The objective of this study was to identify the overall usage of CAM in patients with LABC, determine their motivation and objectives for usage. Secondarily the effect of CAM therapy on patient's beliefs and perceptions of their disease was examined.
The breast cancer site at the Toronto-Sunnybrook Regional Cancer Centre (TSRCC) has Canada's only specialist multidisciplinary clinic for women with LABC. Between June 2003 and June 2004 consecutive outpatients with a diagnosis of breast cancer were screened for eligibility. Only patients with locally advanced breast cancer were included in this study. Patients were invited to participate in this study examining the prevalence of CAM therapy by a study nurse prior to their visit with their oncologist. All surveys were completed under the supervision of a trained data manager in a private room, and any questions or concerns were addressed by their own oncologist (ER or MC). Patients were reassured that participation in this study in no way altered there medical care. Patients were excluded if they did not have English proficiency or did not give informed consent. Independent confirmation of diagnosis, stage and treatment in all patients was performed by one of the investigators (ER or MC). Study approval was obtained from the local Research and Ethics Board.
The self-administered questionnaire (additional file: 1) was developed to obtain information on demographics, conventional therapy and CAM use . Sixteen of the most common reasons for using CAM and patient perceptions of CAM therapy were derived from the current literature and listed as choices . Patient's beliefs and perceptions of their disease were assed using a Likert scale with larger scores representing higher perceptions of risk . Beliefs were scored on a scale ranging from 1(strongly disagree) to 5 (strongly agree), while perceptions were scored on a scale from very unlikely (-2) to highly likely (+2).
The Hospital Anxiety and Depression scale was used to assess psychological distress . This instrument gives separate measures of anxiety and depression with seven items for anxiety and seven items for depression (range of scores from 0 to 21). Each item (anxiety and depression) is scored separately. Scores <7 represent a non-case, scores 8–10 represent a possible case and those above 10 represent significant disease related to anxiety or depression. The sensitivity of this test has been reported to be 74% with a specificity of 75% .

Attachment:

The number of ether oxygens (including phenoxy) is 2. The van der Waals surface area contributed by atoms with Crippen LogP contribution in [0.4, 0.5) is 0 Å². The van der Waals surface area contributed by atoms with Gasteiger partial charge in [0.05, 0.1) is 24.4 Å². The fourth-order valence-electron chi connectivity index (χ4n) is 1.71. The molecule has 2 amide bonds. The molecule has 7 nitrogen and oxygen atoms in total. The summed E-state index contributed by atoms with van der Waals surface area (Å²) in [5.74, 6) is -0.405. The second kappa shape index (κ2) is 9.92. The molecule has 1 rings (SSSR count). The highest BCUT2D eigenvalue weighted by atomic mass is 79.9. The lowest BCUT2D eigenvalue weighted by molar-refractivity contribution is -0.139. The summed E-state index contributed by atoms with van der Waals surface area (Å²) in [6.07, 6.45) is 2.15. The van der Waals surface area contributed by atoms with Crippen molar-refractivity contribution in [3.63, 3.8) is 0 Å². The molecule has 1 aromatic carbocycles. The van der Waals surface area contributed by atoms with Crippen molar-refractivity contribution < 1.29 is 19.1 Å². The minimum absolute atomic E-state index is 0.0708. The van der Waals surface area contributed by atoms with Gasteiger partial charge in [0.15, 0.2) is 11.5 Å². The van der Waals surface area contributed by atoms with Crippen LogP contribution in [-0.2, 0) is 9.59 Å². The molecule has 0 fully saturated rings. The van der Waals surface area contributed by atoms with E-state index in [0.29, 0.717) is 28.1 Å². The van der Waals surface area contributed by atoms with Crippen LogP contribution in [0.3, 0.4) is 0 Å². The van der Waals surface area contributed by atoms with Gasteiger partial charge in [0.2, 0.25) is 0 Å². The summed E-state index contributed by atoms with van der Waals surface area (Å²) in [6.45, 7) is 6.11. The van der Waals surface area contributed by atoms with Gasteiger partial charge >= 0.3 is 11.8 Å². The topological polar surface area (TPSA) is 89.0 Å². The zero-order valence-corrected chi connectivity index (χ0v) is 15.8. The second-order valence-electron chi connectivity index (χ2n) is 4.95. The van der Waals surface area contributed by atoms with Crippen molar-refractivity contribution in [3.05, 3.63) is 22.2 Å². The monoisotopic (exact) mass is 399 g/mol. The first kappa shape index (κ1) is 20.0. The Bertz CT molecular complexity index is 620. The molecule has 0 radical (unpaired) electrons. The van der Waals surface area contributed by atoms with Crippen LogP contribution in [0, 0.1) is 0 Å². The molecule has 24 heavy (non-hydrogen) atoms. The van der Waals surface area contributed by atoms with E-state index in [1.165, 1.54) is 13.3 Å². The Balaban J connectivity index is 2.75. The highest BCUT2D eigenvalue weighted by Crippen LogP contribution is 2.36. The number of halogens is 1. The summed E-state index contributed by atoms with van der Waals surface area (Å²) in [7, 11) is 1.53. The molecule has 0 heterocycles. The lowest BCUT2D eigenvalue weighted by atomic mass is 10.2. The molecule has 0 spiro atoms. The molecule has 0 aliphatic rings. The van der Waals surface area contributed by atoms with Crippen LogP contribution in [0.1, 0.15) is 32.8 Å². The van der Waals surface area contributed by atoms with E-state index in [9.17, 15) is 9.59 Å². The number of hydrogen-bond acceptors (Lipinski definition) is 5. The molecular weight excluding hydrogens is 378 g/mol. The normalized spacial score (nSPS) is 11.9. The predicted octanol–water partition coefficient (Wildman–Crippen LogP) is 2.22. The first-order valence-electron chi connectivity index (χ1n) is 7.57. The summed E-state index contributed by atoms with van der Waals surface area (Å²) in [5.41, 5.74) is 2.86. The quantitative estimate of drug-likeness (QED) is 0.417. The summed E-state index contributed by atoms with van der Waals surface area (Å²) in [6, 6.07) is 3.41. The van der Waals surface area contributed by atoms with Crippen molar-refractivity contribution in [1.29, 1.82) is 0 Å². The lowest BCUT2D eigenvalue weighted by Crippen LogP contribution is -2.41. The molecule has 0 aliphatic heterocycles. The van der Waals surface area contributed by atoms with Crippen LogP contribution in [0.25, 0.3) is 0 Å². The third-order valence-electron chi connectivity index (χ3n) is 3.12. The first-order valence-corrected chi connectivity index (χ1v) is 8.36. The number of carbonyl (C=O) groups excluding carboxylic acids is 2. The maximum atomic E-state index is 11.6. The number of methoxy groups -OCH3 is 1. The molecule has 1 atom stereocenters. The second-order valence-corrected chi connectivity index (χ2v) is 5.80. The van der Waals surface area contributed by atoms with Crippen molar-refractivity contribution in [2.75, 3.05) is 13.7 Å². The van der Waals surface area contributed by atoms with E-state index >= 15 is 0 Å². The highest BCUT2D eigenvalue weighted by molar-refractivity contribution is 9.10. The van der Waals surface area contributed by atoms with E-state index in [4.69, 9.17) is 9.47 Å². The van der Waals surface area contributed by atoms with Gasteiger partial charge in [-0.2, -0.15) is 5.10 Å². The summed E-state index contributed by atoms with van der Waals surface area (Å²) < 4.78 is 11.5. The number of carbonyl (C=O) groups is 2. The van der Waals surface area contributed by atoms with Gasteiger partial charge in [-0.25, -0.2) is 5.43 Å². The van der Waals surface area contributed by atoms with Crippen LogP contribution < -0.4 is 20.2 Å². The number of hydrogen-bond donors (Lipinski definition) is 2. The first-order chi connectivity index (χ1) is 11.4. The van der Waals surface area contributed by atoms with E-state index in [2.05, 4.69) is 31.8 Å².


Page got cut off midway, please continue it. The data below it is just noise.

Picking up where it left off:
Due to the small number of patients the results of this study are presented descriptively as means, medians and proportions. Statistical examination was unable to show significant difference between the CAM users and Non CAM users due to small sample size and inadequate statistical power. Use of comparative tests would have increased the probability of a type I error.
Thirty-two of the 36 patients approached completed the questionnaire (response rate of 89%). Patient demographics are outlined in Table 1. All patients were female, mean age of 54 (range 29–91 years). Fifteen of the 32 patients (47%) were identified as CAM users. The CAM users tended to be younger (mean 49 years vs. 59 years) and 86% were in a current relationship versus 52% of non-Cam users. Over 80% of both groups had completed high school, while 30% in the non-CAM users had a graduate degree compared with 13% in the CAM group. The numbers of patients remaining at work, on sick leave, or at home were comparable as was income distribution between groups. The diverse ethnic population reflects our patient population.
The CAM user group was more likely to have had more intensive therapy for breast cancer, 30% of patients in the CAM group had all three modalities of treatment; surgery, chemotherapy and radiation in comparison with 14% in the non CAM user group (Table 1). The use of hormonal therapy was equal between the groups. The presence of private insurance and a family physician was also more common in those using CAM techniques (66% vs. 58%) and (100% vs. 88%) respectively. CAM users were also more likely to be involved in cancer support groups (20% vs. 5%) and if not, more interested in joining one than their counter parts (25% vs. 13%).